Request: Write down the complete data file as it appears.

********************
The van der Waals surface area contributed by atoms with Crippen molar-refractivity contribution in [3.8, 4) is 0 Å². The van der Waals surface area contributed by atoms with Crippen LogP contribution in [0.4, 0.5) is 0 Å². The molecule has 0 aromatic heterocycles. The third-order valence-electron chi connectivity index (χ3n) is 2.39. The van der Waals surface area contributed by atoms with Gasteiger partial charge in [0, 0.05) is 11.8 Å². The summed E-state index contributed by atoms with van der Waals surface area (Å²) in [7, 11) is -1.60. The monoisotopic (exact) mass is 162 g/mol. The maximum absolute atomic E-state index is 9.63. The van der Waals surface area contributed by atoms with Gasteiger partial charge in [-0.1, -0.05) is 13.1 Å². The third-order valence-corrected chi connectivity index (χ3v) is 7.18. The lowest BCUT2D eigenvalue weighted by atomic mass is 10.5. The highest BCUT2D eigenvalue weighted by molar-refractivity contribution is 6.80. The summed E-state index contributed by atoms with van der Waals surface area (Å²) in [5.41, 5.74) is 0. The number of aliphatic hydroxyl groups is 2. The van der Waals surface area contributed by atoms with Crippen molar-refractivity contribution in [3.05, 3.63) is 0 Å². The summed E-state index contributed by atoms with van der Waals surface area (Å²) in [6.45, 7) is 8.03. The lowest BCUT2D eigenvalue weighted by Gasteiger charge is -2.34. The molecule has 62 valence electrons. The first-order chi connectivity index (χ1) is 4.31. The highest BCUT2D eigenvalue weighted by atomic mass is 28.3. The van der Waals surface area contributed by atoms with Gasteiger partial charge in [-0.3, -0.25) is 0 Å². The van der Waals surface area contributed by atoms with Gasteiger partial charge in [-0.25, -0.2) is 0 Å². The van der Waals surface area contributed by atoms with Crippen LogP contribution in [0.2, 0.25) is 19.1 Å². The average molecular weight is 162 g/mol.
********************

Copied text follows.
The van der Waals surface area contributed by atoms with Crippen molar-refractivity contribution in [3.8, 4) is 0 Å². The van der Waals surface area contributed by atoms with Crippen LogP contribution in [0.4, 0.5) is 0 Å². The molecule has 0 aromatic heterocycles. The third-order valence-electron chi connectivity index (χ3n) is 2.39. The van der Waals surface area contributed by atoms with Gasteiger partial charge in [0, 0.05) is 11.8 Å². The summed E-state index contributed by atoms with van der Waals surface area (Å²) in [7, 11) is -1.60. The monoisotopic (exact) mass is 162 g/mol. The maximum absolute atomic E-state index is 9.63. The van der Waals surface area contributed by atoms with Gasteiger partial charge in [-0.1, -0.05) is 13.1 Å². The third-order valence-corrected chi connectivity index (χ3v) is 7.18. The lowest BCUT2D eigenvalue weighted by atomic mass is 10.5. The highest BCUT2D eigenvalue weighted by molar-refractivity contribution is 6.80. The summed E-state index contributed by atoms with van der Waals surface area (Å²) in [5.41, 5.74) is 0. The number of aliphatic hydroxyl groups is 2. The van der Waals surface area contributed by atoms with Crippen molar-refractivity contribution in [3.05, 3.63) is 0 Å². The summed E-state index contributed by atoms with van der Waals surface area (Å²) in [6.45, 7) is 8.03. The lowest BCUT2D eigenvalue weighted by Gasteiger charge is -2.34. The molecule has 62 valence electrons. The first-order chi connectivity index (χ1) is 4.31. The highest BCUT2D eigenvalue weighted by atomic mass is 28.3. The van der Waals surface area contributed by atoms with Gasteiger partial charge in [-0.3, -0.25) is 0 Å². The van der Waals surface area contributed by atoms with Gasteiger partial charge in [-0.25, -0.2) is 0 Å². The van der Waals surface area contributed by atoms with Crippen LogP contribution in [0.2, 0.25) is 19.1 Å². The average molecular weight is 162 g/mol.